By John Swinton.
Jessica Kingsley Publishers
ISBN 1 85302 804 5
Spirituality is a slippery concept. Yoking it
to mental health care might, at first, seem even more obscure and a
far cry from the daily preoccupations of psychiatric services. But
Swinton makes two cogent arguments that underpin this book. First,
that while organised religions may be declining, the search for
hope, meaning, purpose and the transcendental remains undiminished.
Second, while new admissions to psychiatric units may be asked to
give their religion, what it means to them is unlikely to be
For many psychiatrists, the concept of
spirituality is unacceptable because it remains impervious to any
measurement. Evoking the writing of “anti-psychiatrists” Laing and
Cooper, Swinton devotes a chapter to depression, which he defines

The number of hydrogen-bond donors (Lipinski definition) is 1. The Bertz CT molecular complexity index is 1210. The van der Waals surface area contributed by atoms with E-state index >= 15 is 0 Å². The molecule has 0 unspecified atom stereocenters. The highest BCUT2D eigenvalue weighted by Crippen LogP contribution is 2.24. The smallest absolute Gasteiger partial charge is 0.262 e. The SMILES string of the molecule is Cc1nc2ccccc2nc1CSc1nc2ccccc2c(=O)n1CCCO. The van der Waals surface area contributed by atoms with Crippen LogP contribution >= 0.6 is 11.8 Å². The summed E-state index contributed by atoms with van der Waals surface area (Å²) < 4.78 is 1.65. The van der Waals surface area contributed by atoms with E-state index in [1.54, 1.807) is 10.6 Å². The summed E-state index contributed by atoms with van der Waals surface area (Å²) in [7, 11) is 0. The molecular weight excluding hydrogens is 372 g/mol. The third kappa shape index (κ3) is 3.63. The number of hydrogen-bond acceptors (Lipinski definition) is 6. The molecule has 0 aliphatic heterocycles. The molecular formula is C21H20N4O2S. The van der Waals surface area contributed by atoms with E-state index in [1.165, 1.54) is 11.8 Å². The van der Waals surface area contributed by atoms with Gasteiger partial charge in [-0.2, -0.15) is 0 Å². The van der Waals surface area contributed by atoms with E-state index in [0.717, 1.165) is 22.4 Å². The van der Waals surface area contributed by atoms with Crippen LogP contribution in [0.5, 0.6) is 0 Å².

as a “profoundly spiritual experience”. There is a helpful review
of the literature that has explored the interface between mental
health and spirituality, and some useful case studies examining the
links more closely. What is not considered are those situations
where mental illness reflects itself in an over-preoccupation with
This is a provocative book and of interest to
all those who feel that “disease” is helped by more than
Chris Hanvey is director of operations
at Barnardo’s and an approved social worker.